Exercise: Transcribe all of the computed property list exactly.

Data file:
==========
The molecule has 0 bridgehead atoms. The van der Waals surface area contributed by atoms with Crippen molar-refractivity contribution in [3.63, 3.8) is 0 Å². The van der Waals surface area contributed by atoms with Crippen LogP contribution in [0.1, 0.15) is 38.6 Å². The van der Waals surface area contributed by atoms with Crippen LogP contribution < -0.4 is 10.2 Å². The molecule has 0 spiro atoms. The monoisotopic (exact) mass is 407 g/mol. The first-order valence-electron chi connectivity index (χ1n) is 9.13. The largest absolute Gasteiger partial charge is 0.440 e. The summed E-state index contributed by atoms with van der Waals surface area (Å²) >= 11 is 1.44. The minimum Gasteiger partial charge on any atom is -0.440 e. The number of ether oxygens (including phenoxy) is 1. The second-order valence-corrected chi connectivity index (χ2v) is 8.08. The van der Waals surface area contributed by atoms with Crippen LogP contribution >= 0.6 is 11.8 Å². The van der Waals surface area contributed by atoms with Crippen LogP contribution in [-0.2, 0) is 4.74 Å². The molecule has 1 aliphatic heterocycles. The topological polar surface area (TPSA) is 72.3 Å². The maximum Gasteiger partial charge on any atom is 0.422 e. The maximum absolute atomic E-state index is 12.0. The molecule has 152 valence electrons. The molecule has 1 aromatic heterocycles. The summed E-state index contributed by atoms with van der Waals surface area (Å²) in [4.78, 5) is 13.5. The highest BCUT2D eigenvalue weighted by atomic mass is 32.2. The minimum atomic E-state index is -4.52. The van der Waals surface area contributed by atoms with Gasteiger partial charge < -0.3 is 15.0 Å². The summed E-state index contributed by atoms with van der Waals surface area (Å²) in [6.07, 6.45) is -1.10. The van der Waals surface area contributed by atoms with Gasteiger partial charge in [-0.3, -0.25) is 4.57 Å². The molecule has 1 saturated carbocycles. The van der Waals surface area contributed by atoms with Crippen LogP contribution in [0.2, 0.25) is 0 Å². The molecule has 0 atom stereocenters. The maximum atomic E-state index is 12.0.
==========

The molecule has 0 bridgehead atoms. The van der Waals surface area contributed by atoms with Crippen molar-refractivity contribution in [3.63, 3.8) is 0 Å². The van der Waals surface area contributed by atoms with Crippen LogP contribution in [0.1, 0.15) is 38.6 Å². The van der Waals surface area contributed by atoms with Crippen LogP contribution < -0.4 is 10.2 Å². The molecule has 0 spiro atoms. The monoisotopic (exact) mass is 407 g/mol. The first-order valence-electron chi connectivity index (χ1n) is 9.13. The largest absolute Gasteiger partial charge is 0.440 e. The summed E-state index contributed by atoms with van der Waals surface area (Å²) >= 11 is 1.44. The minimum Gasteiger partial charge on any atom is -0.440 e. The number of ether oxygens (including phenoxy) is 1. The second-order valence-corrected chi connectivity index (χ2v) is 8.08. The van der Waals surface area contributed by atoms with Crippen LogP contribution >= 0.6 is 11.8 Å². The van der Waals surface area contributed by atoms with Crippen LogP contribution in [-0.2, 0) is 4.74 Å². The molecule has 1 aliphatic heterocycles. The topological polar surface area (TPSA) is 72.3 Å². The maximum Gasteiger partial charge on any atom is 0.422 e. The maximum absolute atomic E-state index is 12.0. The molecule has 152 valence electrons. The molecule has 1 aromatic heterocycles. The summed E-state index contributed by atoms with van der Waals surface area (Å²) in [4.78, 5) is 13.5. The highest BCUT2D eigenvalue weighted by atomic mass is 32.2. The minimum atomic E-state index is -4.52. The van der Waals surface area contributed by atoms with Gasteiger partial charge < -0.3 is 15.0 Å². The summed E-state index contributed by atoms with van der Waals surface area (Å²) in [6.07, 6.45) is -1.10. The van der Waals surface area contributed by atoms with Gasteiger partial charge in [-0.3, -0.25) is 4.57 Å². The molecule has 1 saturated carbocycles. The van der Waals surface area contributed by atoms with Crippen LogP contribution in [0.2, 0.25) is 0 Å². The molecule has 0 atom stereocenters. The maximum atomic E-state index is 12.0.